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COVID 19 And The Black Community – What To Do Moving Forward?

So, there is now a national conversation on the enormous numbers of black Americans being infected by the Coronavirus or COVID-19. 

At the beginning of this pandemic, I had posted on social media that Black People would be fooled to think that we had some kind of immune to the virus, or we won’t be significantly affected when the data is finally shown. 

The recent data is showing that there is a disparate impact on who’s infected and who is from the virus. 

In Michigan, Black Americans are 14% of that state’s population but 40% of deaths.

 In Illinois, where 113 African-Americans have died out of a recorded 274 deaths, representing 41% of the total figure. The Black community in the state numbers 1.8 million, or 14.6% of the population 

We see the same disparity in North Carolina, Milwaukee, and Detroit. 

Here in Westchester, if we look at the reported numbers, we can see that each city or town that have a high number of Black and Brown population also have a high number of reported positive COVID 19 when compared to cities or towns with a low percentage of Black and Brown people.

How does this virus affect us? 

13.8% of severe cases and 6.1% critical of COVID-19 cases are due to the virus trekking down the windpipe and entering the lower respiratory tract, where it seems to prefer growing. The lungs are a major target

As the virus continues to replicate and journeys further down the windpipe and into the lung, it can cause more respiratory problems like bronchitis and pneumonia, according to Dr. Raphael Viscidi, an infectious disease specialist at Johns Hopkins Medicine.

So Why are Black Americans being infected and dying at a higher rate? 

For a start, there are health inequities including access to health care, and differences in the quality of care African-Americans receive. 

In other communities (white communities), hospitals are essential allies and stakeholders in helping the city to address some of the underlying issues that impact community health. With the COVID-19 pandemic, we are seeing the collateral damage of a failed healthcare system for Black People.

Data from the CDC released March 31 shows Americans with chronic medical conditions face an increased risk of severe illness from COVID-19.

Black Americans lead in many of the chronic medical conditions that make us an increased risk. 

Diabetes is 60% more common in Black Americans than in white Americans.

Black Americans are three times more likely to die of asthma than white Americans.

Blacks develop high blood pressure earlier in life — and with much higher blood pressure levels — than whites. Nearly 42% of black men and more than 45% of black women aged 20 and older have high blood pressure.

Black Americans are disproportionately affected by obesity. Among non-Hispanic blacks age 20 and older, 63 percent of men and 77 percent of women are overweight or obese.

Black Americans having these types of chronic diseases and weakened immune systems make us more victims of catching the virus and, unfortunately, dying from the illness.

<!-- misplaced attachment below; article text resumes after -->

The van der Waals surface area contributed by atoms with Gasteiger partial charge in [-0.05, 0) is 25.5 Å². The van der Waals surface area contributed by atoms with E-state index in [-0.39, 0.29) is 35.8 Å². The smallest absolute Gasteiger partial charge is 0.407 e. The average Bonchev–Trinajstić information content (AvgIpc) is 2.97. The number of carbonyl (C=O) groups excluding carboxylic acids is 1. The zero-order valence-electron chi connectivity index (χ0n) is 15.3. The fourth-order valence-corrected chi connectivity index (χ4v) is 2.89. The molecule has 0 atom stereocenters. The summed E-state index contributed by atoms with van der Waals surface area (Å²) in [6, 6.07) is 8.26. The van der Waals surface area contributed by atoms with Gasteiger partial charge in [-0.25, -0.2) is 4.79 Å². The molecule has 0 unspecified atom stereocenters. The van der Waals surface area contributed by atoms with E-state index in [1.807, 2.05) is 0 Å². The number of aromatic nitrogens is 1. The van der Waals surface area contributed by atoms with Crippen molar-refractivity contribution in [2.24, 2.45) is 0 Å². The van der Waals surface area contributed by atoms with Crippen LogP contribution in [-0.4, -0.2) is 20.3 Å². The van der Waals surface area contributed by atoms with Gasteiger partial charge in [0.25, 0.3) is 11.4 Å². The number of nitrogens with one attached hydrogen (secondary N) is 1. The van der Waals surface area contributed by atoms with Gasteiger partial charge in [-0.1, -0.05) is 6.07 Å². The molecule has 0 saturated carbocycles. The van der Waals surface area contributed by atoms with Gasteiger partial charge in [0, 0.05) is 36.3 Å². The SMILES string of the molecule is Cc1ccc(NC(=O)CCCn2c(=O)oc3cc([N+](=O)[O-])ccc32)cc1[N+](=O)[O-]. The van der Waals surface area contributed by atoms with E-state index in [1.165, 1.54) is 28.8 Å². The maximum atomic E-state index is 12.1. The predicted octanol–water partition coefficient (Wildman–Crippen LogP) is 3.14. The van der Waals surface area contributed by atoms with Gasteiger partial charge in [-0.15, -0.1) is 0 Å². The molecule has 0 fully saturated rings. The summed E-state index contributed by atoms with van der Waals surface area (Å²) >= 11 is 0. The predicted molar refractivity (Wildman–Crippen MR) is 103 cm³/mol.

There is an old saying when America catches a cold, Black American catches the flu. As usual poor and underserved rural communities, where people are less likely to have quality health insurance, are more likely to suffer.

So how do we protect ourselves? 

First, we must follow the CDC guidelines. 

Wash your hands often

Avoid close contact

Cover your mouth and nose with a cloth face cover when around others

Cover coughs and sneezes

Clean and disinfect

Second, Black Americans must eat better! 

I have a saying If Black Lives Mattered to Black People, We would eat better! 

Our eating lifestyle impacts our health. The food that we put in our bodies can save us or kill us. 

All the chronic diseases we face as Black Americans are dietary-related diseases. Research studies have long indicated that high consumption of plant foods is associated with lower incidents of chronic disease. 

Just changing our diet to add more fruits, vegetable nuts, and legumes and regular exercise can put us on the right track. 

This change in lifestyle must be preached from every pulpit in the Black Community, especially the Black church. A Duke University Study found that Black men who attend church services frequently are nearly twice as like to be obese than Black men who never attend services. 

Lastly, what else do Black Americans need to show them that we need a national agenda on how we relate to policies and systems on health in the Black Community. We should not allow our loved one’s deaths and the agony of surviving this virus to go in vein without creating a national conversation about our health, our healthcare and the racist systems that exist.


About Damon K. Jones (223 Articles)
Damon K. Jones is an Activist, Author, and Publisher of Black Westchester Magazine, a Black-owned and operated newspaper based in Westchester County, New York. Mr. Jones is a Holistic Health Practitioner, First Aid in Mental Health Practioner, Diet, and Nutrition Advisor, and Vegan, Vegetarian Nutrition Life Coach. Mr. Jones is a 31 year Law Enforcement Practioner, New York Representative of Blacks in Law Enforcement of America. Mr. Jones has been a guest commentator on New York radio stations WBLS (107.5 FM), WLIB (1190 am), WRKS (98.7 FM), WBAI (99.5 FM), and Westchester's WVOX (1460 am). Mr. Jones has appeared on local television broadcasts, including Westchester News 12 “News Makers” and Public Television “Winbrook Pride. You can now hear Damon every Wednesday at 830 AM on WFAS 1230 AM, Morning with Bob Marone Show.
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